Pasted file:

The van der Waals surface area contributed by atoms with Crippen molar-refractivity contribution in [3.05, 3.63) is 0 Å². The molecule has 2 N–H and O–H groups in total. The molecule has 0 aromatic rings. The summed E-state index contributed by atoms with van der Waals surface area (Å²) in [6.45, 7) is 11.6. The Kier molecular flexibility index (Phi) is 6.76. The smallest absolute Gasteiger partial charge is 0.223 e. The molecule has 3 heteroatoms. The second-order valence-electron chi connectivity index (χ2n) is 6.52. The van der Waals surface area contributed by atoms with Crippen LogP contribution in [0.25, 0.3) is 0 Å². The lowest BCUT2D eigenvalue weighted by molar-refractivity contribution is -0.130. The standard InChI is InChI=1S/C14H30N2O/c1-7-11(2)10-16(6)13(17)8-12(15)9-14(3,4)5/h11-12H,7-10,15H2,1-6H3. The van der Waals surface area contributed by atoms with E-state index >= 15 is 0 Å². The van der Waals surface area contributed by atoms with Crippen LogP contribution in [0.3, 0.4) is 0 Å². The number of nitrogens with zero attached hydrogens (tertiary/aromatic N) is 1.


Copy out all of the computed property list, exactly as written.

The van der Waals surface area contributed by atoms with Crippen molar-refractivity contribution in [3.05, 3.63) is 0 Å². The molecule has 2 N–H and O–H groups in total. The molecule has 0 aromatic rings. The summed E-state index contributed by atoms with van der Waals surface area (Å²) in [6.45, 7) is 11.6. The Kier molecular flexibility index (Phi) is 6.76. The smallest absolute Gasteiger partial charge is 0.223 e. The molecule has 3 heteroatoms. The second-order valence-electron chi connectivity index (χ2n) is 6.52. The van der Waals surface area contributed by atoms with Crippen LogP contribution in [0.25, 0.3) is 0 Å². The lowest BCUT2D eigenvalue weighted by molar-refractivity contribution is -0.130. The standard InChI is InChI=1S/C14H30N2O/c1-7-11(2)10-16(6)13(17)8-12(15)9-14(3,4)5/h11-12H,7-10,15H2,1-6H3. The van der Waals surface area contributed by atoms with E-state index >= 15 is 0 Å². The van der Waals surface area contributed by atoms with Crippen LogP contribution in [0.3, 0.4) is 0 Å². The number of nitrogens with zero attached hydrogens (tertiary/aromatic N) is 1.